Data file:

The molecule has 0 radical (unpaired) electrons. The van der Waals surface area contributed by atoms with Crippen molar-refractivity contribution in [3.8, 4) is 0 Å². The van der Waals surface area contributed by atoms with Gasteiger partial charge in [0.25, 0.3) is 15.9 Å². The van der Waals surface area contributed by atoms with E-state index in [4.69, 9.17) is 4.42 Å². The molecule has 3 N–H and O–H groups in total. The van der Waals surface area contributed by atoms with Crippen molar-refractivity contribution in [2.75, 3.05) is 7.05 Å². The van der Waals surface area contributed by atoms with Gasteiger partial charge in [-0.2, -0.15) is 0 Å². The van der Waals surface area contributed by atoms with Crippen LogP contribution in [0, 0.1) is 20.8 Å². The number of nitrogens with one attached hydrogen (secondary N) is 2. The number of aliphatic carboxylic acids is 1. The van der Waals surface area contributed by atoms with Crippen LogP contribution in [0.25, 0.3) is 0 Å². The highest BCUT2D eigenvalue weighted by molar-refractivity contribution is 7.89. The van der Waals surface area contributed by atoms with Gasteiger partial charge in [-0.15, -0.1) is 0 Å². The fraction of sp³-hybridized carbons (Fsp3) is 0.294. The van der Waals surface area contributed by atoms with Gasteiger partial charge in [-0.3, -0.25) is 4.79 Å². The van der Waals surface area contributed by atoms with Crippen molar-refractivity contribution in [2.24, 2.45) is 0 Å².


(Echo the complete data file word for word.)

The molecule has 0 radical (unpaired) electrons. The van der Waals surface area contributed by atoms with Crippen molar-refractivity contribution in [3.8, 4) is 0 Å². The van der Waals surface area contributed by atoms with Gasteiger partial charge in [0.25, 0.3) is 15.9 Å². The van der Waals surface area contributed by atoms with E-state index in [4.69, 9.17) is 4.42 Å². The molecule has 3 N–H and O–H groups in total. The van der Waals surface area contributed by atoms with Crippen molar-refractivity contribution in [2.75, 3.05) is 7.05 Å². The van der Waals surface area contributed by atoms with Gasteiger partial charge in [-0.2, -0.15) is 0 Å². The van der Waals surface area contributed by atoms with Crippen LogP contribution in [0, 0.1) is 20.8 Å². The number of nitrogens with one attached hydrogen (secondary N) is 2. The number of aliphatic carboxylic acids is 1. The van der Waals surface area contributed by atoms with Crippen LogP contribution in [0.25, 0.3) is 0 Å². The highest BCUT2D eigenvalue weighted by molar-refractivity contribution is 7.89. The van der Waals surface area contributed by atoms with Gasteiger partial charge in [-0.15, -0.1) is 0 Å². The fraction of sp³-hybridized carbons (Fsp3) is 0.294. The van der Waals surface area contributed by atoms with Gasteiger partial charge in [-0.3, -0.25) is 4.79 Å². The van der Waals surface area contributed by atoms with Crippen molar-refractivity contribution in [2.24, 2.45) is 0 Å².